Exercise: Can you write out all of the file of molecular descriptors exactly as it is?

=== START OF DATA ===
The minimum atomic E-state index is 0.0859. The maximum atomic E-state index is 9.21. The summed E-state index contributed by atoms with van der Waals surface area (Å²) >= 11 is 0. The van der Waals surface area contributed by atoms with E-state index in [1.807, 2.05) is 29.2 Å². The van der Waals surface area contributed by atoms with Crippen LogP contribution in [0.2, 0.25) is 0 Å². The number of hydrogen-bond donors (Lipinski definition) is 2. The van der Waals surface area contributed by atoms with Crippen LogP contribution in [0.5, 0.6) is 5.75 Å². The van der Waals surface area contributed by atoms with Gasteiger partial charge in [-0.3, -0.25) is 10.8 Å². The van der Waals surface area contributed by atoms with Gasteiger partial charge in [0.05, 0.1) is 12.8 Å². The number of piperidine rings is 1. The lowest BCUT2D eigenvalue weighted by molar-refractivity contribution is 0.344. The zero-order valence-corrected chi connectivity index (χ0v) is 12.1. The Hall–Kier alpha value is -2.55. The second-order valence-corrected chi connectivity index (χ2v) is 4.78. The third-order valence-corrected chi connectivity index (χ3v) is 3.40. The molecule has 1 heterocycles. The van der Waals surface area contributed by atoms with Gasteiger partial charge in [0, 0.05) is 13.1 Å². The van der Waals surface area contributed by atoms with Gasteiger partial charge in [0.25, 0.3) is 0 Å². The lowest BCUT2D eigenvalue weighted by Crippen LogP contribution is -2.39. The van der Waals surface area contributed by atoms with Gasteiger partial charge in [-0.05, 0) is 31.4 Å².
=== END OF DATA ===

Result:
The minimum atomic E-state index is 0.0859. The maximum atomic E-state index is 9.21. The summed E-state index contributed by atoms with van der Waals surface area (Å²) >= 11 is 0. The van der Waals surface area contributed by atoms with E-state index in [1.807, 2.05) is 29.2 Å². The van der Waals surface area contributed by atoms with Crippen LogP contribution in [0.2, 0.25) is 0 Å². The number of hydrogen-bond donors (Lipinski definition) is 2. The van der Waals surface area contributed by atoms with Crippen LogP contribution in [0.5, 0.6) is 5.75 Å². The van der Waals surface area contributed by atoms with Gasteiger partial charge in [-0.3, -0.25) is 10.8 Å². The van der Waals surface area contributed by atoms with Gasteiger partial charge in [0.05, 0.1) is 12.8 Å². The number of piperidine rings is 1. The lowest BCUT2D eigenvalue weighted by molar-refractivity contribution is 0.344. The zero-order valence-corrected chi connectivity index (χ0v) is 12.1. The Hall–Kier alpha value is -2.55. The second-order valence-corrected chi connectivity index (χ2v) is 4.78. The third-order valence-corrected chi connectivity index (χ3v) is 3.40. The molecule has 1 heterocycles. The van der Waals surface area contributed by atoms with Gasteiger partial charge in [0, 0.05) is 13.1 Å². The van der Waals surface area contributed by atoms with Gasteiger partial charge in [0.25, 0.3) is 0 Å². The lowest BCUT2D eigenvalue weighted by Crippen LogP contribution is -2.39. The van der Waals surface area contributed by atoms with Gasteiger partial charge in [-0.05, 0) is 31.4 Å².